Standing Up For Special Education
Why Can’t The School District Get The Words Right?
As the LAUSD forces integration policies on families, it continues using language that is exclusionary to children with severe SpEd needs.
– Steven Aitchison
Words can be a powerful weapon:
I clearly remember when the Los Angeles Department of Water and Power embarked on a plan in the mid-1990s to replenish the aquifer underneath the San Fernando Valley. The start of this water recycling project was not a surprise to me as it was extensively covered by the Los Angeles Daily News. The coverage included not only maps of the areas that would be affected and timetables for construction but also an explanation of how the project would work including the steps that were taken to ensure that the water was safe for human consumption.
As the disruptive construction process came to an end the Daily News covered the project again. However, this time they reframed the “water recycling” as “toilet to tap.” They “went on to feature almost daily stories about the potential harm to people who drank the reclaimed water.” The resulting hysteria forced the DWP to end the project just eight months after turning it on, wasting much of the $55 million that had been spent.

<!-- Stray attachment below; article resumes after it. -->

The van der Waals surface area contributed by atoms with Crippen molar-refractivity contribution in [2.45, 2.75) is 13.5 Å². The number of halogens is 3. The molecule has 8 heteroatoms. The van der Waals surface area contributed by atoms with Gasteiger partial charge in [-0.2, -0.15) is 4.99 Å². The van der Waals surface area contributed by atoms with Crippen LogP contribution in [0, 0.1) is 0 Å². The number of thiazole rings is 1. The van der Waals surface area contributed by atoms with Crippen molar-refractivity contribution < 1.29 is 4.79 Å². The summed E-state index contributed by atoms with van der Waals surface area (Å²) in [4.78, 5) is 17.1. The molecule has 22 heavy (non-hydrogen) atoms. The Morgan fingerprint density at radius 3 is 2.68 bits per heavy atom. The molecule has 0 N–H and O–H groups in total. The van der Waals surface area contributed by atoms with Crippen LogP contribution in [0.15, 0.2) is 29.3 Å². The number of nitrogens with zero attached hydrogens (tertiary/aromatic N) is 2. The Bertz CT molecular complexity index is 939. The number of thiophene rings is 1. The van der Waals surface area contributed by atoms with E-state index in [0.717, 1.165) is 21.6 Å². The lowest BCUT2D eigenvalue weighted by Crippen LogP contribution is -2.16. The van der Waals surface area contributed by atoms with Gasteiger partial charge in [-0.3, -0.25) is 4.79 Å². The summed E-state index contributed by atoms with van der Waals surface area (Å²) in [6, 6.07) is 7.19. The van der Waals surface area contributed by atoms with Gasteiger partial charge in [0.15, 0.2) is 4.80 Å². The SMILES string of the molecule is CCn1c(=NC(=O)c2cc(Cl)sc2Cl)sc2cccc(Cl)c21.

During the past school year, I have thought often about the effect that words can have as I participated as a member of the Special Education Committee. Instead of using the committee as a way to advise the district on the implementation of policy, each of these bi-monthly meetings was driven by LAUSD bureaucrats explaining how services are delivered. Month after month I would explain how the words used ignored the needs of students with severe…